Unmasking the white witch of King’s House

I haven’t had much luck getting an answer to the question I asked last week:  “A Lie Dem a Tell Pon Lady Musgrave?” I’ve not been able to track down Nyenpan Tarpeh-Doe who wrote the 1988 Gleaner story, “Lady Musgrave Road – born out of hatred and envy”. 

A reader posted a wicked comment on the Gleaner’s website about my attempt to locate Tarpeh-Doe:  “Carolyn, u a hunt dung the man inna im workplace a Massuchessets [sic]? Suppose di man illegal an im no want im employers fi know seh im have any konnection to Jamaica?”  I replied, “A him put himself pon LinkedIn”.

King’s House

Tarpeh-Doe’s article is full of errors.  Genealogist and historical researcher Dianne Golding-Frankson identifies many of them in her entertaining Facebook post, “Slander made into History cannot stand”, dated February 2, 2019. Tarpeh-Doe claims that, “Lady Musgrave, wife of Governor Andrew Musgrave, was en route to Cross Roads, a couple of months after their arrival from England, when she observed Devon House, the finest piece of architecture in Kingston in the 1800s”. 

As Golding-Frankson points out, Governor Musgrave’s name is Anthony, not Andrew.  And he came to Jamaica from a posting in Australia.  I suppose he passed through England on the way.  Musgrave arrived on August 24, 1877.  His wife, Jeanie Lucinda, joined him later that year. She could not possibly have seen Devon House “a couple of months” after arriving.  The mansion was built in 1881.


According to Tarpeh-Doe, Lady Musgrave “enquired as to whose house it was, and was told that it belonged to Mr. George Stiebel, C.M.G., former Custos of the Parish of St. Andrew”. Stiebel was appointed as Custos in the 1890s. The Musgraves left Jamaica in 1883.  Then, I must correct my own error in last week’s column. 

Taking Golding-Frankson’s word for it, I did not check the date on which Stiebel was appointed as Custos.  So I wrote, “Misa Stiebel did all turn custos fi St Andrew. An im wuda entitle fi go a King’s House. Lady Musgrave kuda never get fi her husband fi stop Misa Stiebel from drive eena King’s House eena im big vehicle”.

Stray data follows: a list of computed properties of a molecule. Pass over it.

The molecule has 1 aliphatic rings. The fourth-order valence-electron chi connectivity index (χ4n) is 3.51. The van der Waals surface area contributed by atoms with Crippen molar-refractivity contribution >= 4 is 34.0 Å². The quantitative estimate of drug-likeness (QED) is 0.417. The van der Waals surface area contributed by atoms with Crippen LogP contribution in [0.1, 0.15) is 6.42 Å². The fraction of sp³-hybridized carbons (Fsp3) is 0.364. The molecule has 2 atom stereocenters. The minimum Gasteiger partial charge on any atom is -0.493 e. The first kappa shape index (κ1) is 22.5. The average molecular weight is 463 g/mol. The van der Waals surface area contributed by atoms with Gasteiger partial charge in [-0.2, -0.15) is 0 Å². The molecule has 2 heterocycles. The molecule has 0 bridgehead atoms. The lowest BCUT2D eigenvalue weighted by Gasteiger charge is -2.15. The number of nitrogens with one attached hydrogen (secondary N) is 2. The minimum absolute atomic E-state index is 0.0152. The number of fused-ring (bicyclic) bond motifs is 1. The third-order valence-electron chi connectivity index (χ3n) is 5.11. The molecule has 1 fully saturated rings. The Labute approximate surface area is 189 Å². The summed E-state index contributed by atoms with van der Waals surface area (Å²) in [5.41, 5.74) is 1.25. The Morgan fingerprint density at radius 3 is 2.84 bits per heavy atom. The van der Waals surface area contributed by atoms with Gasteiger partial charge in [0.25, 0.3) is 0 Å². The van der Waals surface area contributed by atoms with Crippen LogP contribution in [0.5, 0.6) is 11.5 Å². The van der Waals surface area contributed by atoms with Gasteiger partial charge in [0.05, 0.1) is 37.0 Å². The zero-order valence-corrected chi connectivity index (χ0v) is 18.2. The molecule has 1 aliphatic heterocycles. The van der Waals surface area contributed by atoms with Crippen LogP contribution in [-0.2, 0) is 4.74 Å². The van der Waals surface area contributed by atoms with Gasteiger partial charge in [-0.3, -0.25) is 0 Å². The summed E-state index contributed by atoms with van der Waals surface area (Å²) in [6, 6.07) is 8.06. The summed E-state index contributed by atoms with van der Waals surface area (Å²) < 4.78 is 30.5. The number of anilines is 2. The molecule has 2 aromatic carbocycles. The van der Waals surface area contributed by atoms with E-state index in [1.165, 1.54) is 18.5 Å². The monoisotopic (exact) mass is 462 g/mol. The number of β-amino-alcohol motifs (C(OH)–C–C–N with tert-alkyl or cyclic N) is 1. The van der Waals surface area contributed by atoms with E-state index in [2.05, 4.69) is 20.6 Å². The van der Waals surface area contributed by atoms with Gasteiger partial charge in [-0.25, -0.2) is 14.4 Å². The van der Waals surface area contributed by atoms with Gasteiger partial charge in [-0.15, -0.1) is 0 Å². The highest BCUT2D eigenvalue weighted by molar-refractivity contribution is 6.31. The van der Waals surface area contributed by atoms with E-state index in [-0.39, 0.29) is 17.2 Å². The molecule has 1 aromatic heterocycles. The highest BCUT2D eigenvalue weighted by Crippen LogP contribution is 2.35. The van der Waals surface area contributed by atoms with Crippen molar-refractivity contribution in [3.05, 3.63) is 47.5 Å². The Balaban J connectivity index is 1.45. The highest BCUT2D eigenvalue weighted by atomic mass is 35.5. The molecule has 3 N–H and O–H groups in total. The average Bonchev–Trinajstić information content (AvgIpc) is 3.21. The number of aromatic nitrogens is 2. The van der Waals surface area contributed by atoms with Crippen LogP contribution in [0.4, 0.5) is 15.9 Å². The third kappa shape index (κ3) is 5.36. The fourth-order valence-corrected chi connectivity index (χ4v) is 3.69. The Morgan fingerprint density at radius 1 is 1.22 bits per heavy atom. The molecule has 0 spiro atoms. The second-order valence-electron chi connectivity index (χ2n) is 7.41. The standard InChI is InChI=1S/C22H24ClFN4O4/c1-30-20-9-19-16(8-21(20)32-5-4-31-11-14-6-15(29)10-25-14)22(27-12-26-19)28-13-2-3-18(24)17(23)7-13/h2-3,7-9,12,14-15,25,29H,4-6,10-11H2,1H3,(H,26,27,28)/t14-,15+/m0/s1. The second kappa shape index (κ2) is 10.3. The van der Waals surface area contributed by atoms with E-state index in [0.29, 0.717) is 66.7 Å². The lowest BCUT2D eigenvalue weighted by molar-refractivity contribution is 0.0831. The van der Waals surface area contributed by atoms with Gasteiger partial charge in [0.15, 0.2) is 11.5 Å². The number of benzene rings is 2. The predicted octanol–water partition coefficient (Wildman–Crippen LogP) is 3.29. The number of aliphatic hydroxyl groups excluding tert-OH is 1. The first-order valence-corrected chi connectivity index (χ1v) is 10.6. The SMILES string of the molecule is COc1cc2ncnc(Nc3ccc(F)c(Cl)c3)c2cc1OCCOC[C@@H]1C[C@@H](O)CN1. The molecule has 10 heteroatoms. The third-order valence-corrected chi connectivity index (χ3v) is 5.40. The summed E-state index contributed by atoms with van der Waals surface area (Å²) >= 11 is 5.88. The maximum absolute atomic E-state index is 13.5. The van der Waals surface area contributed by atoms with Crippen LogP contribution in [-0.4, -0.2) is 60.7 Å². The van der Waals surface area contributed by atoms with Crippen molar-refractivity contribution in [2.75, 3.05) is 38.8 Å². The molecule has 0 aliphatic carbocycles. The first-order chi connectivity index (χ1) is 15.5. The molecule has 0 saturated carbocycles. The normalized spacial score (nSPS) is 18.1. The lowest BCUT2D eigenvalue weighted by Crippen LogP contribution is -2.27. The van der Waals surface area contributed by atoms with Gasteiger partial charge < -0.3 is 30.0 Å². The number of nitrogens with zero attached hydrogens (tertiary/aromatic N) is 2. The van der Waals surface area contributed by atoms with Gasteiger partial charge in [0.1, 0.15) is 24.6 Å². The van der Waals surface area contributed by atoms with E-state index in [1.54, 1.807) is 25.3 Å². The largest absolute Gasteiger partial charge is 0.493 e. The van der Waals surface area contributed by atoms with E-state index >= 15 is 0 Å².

Furthermore, Lady Musgrave could not have been told that Devon House belonged to Mr. George Stiebel, C.M.G.  He was conferred with the honour of Companion of the Most Distinguished Order in the early 1890s, in recognition of his outstanding service to Jamaica, particularly as one of the financial backers of the 1891 Great Exhibition. Remarkably, the symbol of the C.M.G. is the same for the Governor-General:  St. Michael trampling Satan, just like Derek Chauvin with his foot on George Floyd’s neck. Religion in the service of imperialism and racism!

In addition, Tarpeh-Doe is rather vague about his informants:  “Sources close to the family revealed that Lady Musgrave became uneasy, and could not believe that a black man could be living in a house much more beautiful than King’s House”.  Last Tuesday, in my search for these anonymous sources, I emailed the David M. Rubenstein Rare Book & Manuscript Library at Duke University.  That’s where the Musgrave papers are housed.

Within an hour or so, I got a most helpful response from a librarian who found my query intriguing. She immediately accessed a variety of digital files and sent this report,“I saw no mention in any of the cards of George Stiebel or the road, though of course it is possible that there is something in the papers that the cataloger did not believe was relevant”.


A sceptical reader of last week’s column posted this comment: “thought you were going to offer some concrete proof that the Lady did not make the request…instead all you did was conjecture”.  In the absence of facts, all we can do is conjecture.  Dianne Golding-Frankson persuasively speculates about the origin of the malicious story:

“The timing of this fallacy is interesting as it coincides with the redevelopment of Devon House in the mid 1980s as a museum/recreational centrepiece, especially after being saved from the Rastafarian squatters who had captured the house in the 1970s.  This auspicious timing is suspicious, to say the least.   Like another grand house which was saved from the clutches of ruin and given new life with a handy colourful tale of a white woman gone mad and angry and murderous as its theme, located in St. James, we too in Kingston couldn’t be undone, so here comes Lady Musgrave the mad racist”.

Herbert DeLisser, C.M.G., editor of the Gleaner for forty years, wrote the novel The White Witch of Rose Hall.  The story seems to have inspired the branding of the great house as a tourist attraction. The novel is, supposedly, “A very striking and curious story, founded on fact”. I conjecture that not even this dubious claim can be made for the tale of Lady Musgrave Road.  It seems to be pure fiction masquerading as fact.  The Gleaner ought to investigate the mysterious sources of this perverse story.  Perhaps, the white witch of King’s House and her fabricators will be unmasked.

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